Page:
IDF Soldiers refuse to carry out orders against Jews in Samaria

Of David. Blessed be the Lord, my rock, who trains my hands for war, and my fingers for battle




(the israel bible)

July 5, 2022

3 min read

The IDF is facing an internal conflict as some soldiers are reportedly refusing to carry out orders to act against the Jewish community in Homesh in Samaria.

It was reported in YNet that an IDF soldier was sent to local Jews attempting to enter the town of Homesh in Samaria.

“This isn’t why I enlisted,” the soldier explained. He was later sent for an “explanatory discussion” on the importance of maintaining discipline.

In another eyewitness account reported in Israel National News, a soldier saw a group of Jewish “settlers” approaching Homesh on foot, passing through the military checkpoint without being asked to show identification. Several soldiers decided to accompany the group to ensure their safety. An officer called out to the soldiers to return, but the soldiers continued, returning after the Jews arrived safely. 

In another instance, a soldier was ordered to block off an access route Jews used to reach Homesh. The soldier refused, turning off his jeep’s engine, taking the keys, and leaving the scene. 

The IDF responded to an inquiry by Israel National News, saying, “The situation in Judea and Samaria for the soldiers serving there is a complex one demanding an understanding of how to deal with various sectors,” a security official stated. “This is true of many areas, not just of Homesh. All soldiers sent to serve on duty in Judea and Samaria undergo advance preparation.”

The official IDF spokesman’s response noted, “Security force policies related to the evacuated community of Homesh have not changed. The IDF acts and will continue to act according to the policies established by the political echelon.”

Homesh was founded in 1978, but the residents of Homesh were forcefully evicted from their homes and their houses demolished as part of the Israeli disengagement from Gaza and four settlements in northern Samaria in August 2005. Many attempts have been made to resettle the community, and the Israeli courts have debated the settlement’s fate since.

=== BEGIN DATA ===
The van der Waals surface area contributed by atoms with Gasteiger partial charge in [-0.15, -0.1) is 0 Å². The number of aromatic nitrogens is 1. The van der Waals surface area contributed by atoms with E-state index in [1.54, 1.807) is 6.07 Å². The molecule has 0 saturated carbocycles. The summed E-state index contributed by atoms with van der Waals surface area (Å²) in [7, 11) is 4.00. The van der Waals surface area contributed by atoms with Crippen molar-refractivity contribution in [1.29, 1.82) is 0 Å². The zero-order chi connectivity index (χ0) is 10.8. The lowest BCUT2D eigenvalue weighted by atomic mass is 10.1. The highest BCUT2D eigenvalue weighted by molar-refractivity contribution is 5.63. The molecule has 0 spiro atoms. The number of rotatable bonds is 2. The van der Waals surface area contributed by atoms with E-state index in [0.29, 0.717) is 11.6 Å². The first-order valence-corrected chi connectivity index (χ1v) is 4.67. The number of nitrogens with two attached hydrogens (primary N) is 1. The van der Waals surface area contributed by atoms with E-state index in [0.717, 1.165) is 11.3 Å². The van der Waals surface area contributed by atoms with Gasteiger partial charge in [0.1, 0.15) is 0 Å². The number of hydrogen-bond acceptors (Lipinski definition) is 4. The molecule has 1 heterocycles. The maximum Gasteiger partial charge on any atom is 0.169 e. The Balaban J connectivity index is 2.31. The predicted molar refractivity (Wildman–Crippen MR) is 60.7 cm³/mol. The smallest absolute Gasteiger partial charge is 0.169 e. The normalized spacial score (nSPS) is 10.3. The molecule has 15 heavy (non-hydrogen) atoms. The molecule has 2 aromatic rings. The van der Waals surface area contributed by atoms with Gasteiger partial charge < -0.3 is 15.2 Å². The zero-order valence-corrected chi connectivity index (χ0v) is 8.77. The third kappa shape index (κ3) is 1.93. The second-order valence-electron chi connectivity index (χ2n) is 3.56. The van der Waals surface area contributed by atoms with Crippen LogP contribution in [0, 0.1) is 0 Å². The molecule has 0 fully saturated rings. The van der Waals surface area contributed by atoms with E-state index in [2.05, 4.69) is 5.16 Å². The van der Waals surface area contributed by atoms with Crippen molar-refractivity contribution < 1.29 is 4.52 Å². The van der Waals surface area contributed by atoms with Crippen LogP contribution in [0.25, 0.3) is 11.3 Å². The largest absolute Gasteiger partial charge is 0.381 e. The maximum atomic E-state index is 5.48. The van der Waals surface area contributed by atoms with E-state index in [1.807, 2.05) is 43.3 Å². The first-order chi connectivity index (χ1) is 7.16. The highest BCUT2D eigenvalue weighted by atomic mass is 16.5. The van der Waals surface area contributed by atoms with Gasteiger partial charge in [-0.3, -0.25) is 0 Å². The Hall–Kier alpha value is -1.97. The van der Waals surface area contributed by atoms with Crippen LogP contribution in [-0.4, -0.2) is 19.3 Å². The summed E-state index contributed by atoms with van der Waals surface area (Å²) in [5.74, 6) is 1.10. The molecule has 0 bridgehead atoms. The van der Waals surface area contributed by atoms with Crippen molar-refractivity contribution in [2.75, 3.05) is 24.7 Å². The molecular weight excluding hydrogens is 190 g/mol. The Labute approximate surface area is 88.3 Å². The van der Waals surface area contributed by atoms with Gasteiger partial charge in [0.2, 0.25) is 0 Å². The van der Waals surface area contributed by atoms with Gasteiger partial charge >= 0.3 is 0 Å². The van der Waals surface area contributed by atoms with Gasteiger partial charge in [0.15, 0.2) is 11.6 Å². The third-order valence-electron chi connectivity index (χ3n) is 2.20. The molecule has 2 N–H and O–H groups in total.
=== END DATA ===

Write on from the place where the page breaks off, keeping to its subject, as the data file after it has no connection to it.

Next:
After a Palestinian terrorist murdered Homesh yeshiva student Yehuda Dimentman, 25, the state permitted learning to continue at the yeshiva, telling the court that any evacuation after a terror attack made the Palestinians understand that such violence was effective.

Last month, the High Court of Justice ruled on the issue, and while the court did not order the evacuation, it accepted the state’s declaration of intent to evacuate. Jews are forbidden from entering the site, but a makeshift yeshiva has been permitted to exist. Only the students and teaching staff are allowed to enter, and they are the only ones permitted in their cars when traveling to and from the yeshiva.  

But even this has proven problematic. Three vehicles belonging to members of the yeshiva administration have had their entrance permits revoked. The staff members claim that they were on their way to Homesh when they saw a group of young women walking near an Arab village. Fearing for their safety, they stopped, and the girls entered the cars. The army stopped them and revoked their permit. 

Also, last Friday, just one hour before Shabbat began, the head of the yeshiva and his family drove to Homesh to spend Shabbat with the students. Security forces stopped the car, and the family was told they were not permitted to enter. Torah observant Jews are forbidden from traveling on Shabbat, so the family parked the car and continued on foot.

Israel’s Manual on the Rules of Warfare (2006) states:

“The rule is that a soldier must obey every order (subject to the exception) given him by his commander while fulfilling his duty … The exception is that he need not execute a manifestly illegal order.”

“[U]nder Israeli law … a soldier who has carried out an unlawful order will not be charged with an offense. Only if the order itself is patently unlawful is he required not to perform it, and indeed, under Israeli law, he would have no defense if he did execute it.”

This discipline was tested during the 2005 IDF dismantling of the Jewish communities in Gush Katif. Dozens of soldiers were put on trial for refusing to forcibly remove Jews from their homes and destroy the structures.

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